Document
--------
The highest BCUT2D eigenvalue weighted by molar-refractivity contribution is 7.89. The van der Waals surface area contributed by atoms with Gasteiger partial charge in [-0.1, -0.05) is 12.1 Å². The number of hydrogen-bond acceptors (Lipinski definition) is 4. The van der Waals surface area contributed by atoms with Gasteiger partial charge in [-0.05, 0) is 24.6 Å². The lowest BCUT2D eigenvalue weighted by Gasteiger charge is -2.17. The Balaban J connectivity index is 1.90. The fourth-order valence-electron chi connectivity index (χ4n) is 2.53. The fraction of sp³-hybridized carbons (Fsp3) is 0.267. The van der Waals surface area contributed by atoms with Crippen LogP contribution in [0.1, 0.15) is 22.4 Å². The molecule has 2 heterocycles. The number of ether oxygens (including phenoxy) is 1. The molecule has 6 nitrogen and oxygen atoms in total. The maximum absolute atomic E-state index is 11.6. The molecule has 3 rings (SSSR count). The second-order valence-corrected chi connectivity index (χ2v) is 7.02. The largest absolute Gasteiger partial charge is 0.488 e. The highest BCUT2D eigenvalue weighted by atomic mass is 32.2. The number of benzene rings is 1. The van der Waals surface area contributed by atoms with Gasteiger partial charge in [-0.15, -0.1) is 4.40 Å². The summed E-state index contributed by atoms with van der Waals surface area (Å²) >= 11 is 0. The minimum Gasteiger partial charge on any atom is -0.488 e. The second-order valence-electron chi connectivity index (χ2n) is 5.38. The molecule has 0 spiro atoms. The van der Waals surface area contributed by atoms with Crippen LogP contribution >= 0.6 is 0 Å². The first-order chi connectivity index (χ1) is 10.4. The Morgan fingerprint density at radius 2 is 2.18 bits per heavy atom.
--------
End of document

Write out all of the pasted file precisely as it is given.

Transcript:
The highest BCUT2D eigenvalue weighted by molar-refractivity contribution is 7.89. The van der Waals surface area contributed by atoms with Gasteiger partial charge in [-0.1, -0.05) is 12.1 Å². The number of hydrogen-bond acceptors (Lipinski definition) is 4. The van der Waals surface area contributed by atoms with Gasteiger partial charge in [-0.05, 0) is 24.6 Å². The lowest BCUT2D eigenvalue weighted by Gasteiger charge is -2.17. The Balaban J connectivity index is 1.90. The fourth-order valence-electron chi connectivity index (χ4n) is 2.53. The fraction of sp³-hybridized carbons (Fsp3) is 0.267. The van der Waals surface area contributed by atoms with Crippen LogP contribution in [0.1, 0.15) is 22.4 Å². The molecule has 2 heterocycles. The number of ether oxygens (including phenoxy) is 1. The molecule has 6 nitrogen and oxygen atoms in total. The maximum absolute atomic E-state index is 11.6. The molecule has 3 rings (SSSR count). The second-order valence-corrected chi connectivity index (χ2v) is 7.02. The largest absolute Gasteiger partial charge is 0.488 e. The highest BCUT2D eigenvalue weighted by atomic mass is 32.2. The number of benzene rings is 1. The van der Waals surface area contributed by atoms with Gasteiger partial charge in [-0.15, -0.1) is 4.40 Å². The summed E-state index contributed by atoms with van der Waals surface area (Å²) >= 11 is 0. The minimum Gasteiger partial charge on any atom is -0.488 e. The second-order valence-electron chi connectivity index (χ2n) is 5.38. The molecule has 0 spiro atoms. The van der Waals surface area contributed by atoms with Crippen LogP contribution >= 0.6 is 0 Å². The first-order chi connectivity index (χ1) is 10.4. The Morgan fingerprint density at radius 2 is 2.18 bits per heavy atom.